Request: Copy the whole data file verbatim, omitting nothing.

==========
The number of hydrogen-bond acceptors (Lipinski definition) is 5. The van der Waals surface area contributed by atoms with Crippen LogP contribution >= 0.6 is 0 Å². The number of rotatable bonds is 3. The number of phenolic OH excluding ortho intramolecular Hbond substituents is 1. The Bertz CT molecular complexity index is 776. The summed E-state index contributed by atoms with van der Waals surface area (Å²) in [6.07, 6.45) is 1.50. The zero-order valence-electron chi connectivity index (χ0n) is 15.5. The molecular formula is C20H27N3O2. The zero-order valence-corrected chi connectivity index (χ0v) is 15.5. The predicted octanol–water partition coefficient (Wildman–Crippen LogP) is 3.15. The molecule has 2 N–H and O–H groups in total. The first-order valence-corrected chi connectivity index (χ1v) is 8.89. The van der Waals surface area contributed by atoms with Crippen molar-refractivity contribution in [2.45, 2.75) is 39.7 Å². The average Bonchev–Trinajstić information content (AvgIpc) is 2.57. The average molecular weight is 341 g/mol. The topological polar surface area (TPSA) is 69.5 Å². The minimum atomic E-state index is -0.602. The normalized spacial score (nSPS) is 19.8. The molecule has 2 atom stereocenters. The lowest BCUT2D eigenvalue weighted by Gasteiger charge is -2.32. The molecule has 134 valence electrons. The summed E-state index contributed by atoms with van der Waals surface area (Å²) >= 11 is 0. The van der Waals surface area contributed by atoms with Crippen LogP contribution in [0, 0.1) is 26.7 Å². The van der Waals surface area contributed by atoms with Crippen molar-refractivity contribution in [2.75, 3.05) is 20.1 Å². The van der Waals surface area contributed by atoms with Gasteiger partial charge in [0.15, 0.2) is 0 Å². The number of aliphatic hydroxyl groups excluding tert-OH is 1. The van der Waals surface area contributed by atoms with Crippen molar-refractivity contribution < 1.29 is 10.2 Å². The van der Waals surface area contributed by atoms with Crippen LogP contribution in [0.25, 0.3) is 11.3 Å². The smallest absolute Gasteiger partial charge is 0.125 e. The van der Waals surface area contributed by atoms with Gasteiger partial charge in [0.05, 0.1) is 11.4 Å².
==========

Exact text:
The number of hydrogen-bond acceptors (Lipinski definition) is 5. The van der Waals surface area contributed by atoms with Crippen LogP contribution >= 0.6 is 0 Å². The number of rotatable bonds is 3. The number of phenolic OH excluding ortho intramolecular Hbond substituents is 1. The Bertz CT molecular complexity index is 776. The summed E-state index contributed by atoms with van der Waals surface area (Å²) in [6.07, 6.45) is 1.50. The zero-order valence-electron chi connectivity index (χ0n) is 15.5. The molecular formula is C20H27N3O2. The zero-order valence-corrected chi connectivity index (χ0v) is 15.5. The predicted octanol–water partition coefficient (Wildman–Crippen LogP) is 3.15. The molecule has 2 N–H and O–H groups in total. The first-order valence-corrected chi connectivity index (χ1v) is 8.89. The van der Waals surface area contributed by atoms with Crippen molar-refractivity contribution in [2.45, 2.75) is 39.7 Å². The average Bonchev–Trinajstić information content (AvgIpc) is 2.57. The average molecular weight is 341 g/mol. The topological polar surface area (TPSA) is 69.5 Å². The minimum atomic E-state index is -0.602. The normalized spacial score (nSPS) is 19.8. The molecule has 2 atom stereocenters. The lowest BCUT2D eigenvalue weighted by Gasteiger charge is -2.32. The molecule has 134 valence electrons. The summed E-state index contributed by atoms with van der Waals surface area (Å²) >= 11 is 0. The van der Waals surface area contributed by atoms with Crippen LogP contribution in [0, 0.1) is 26.7 Å². The van der Waals surface area contributed by atoms with Crippen molar-refractivity contribution in [2.75, 3.05) is 20.1 Å². The van der Waals surface area contributed by atoms with Gasteiger partial charge in [0.15, 0.2) is 0 Å². The number of aliphatic hydroxyl groups excluding tert-OH is 1. The van der Waals surface area contributed by atoms with Crippen molar-refractivity contribution < 1.29 is 10.2 Å². The van der Waals surface area contributed by atoms with Crippen LogP contribution in [0.25, 0.3) is 11.3 Å². The smallest absolute Gasteiger partial charge is 0.125 e. The van der Waals surface area contributed by atoms with Gasteiger partial charge in [0.05, 0.1) is 11.4 Å².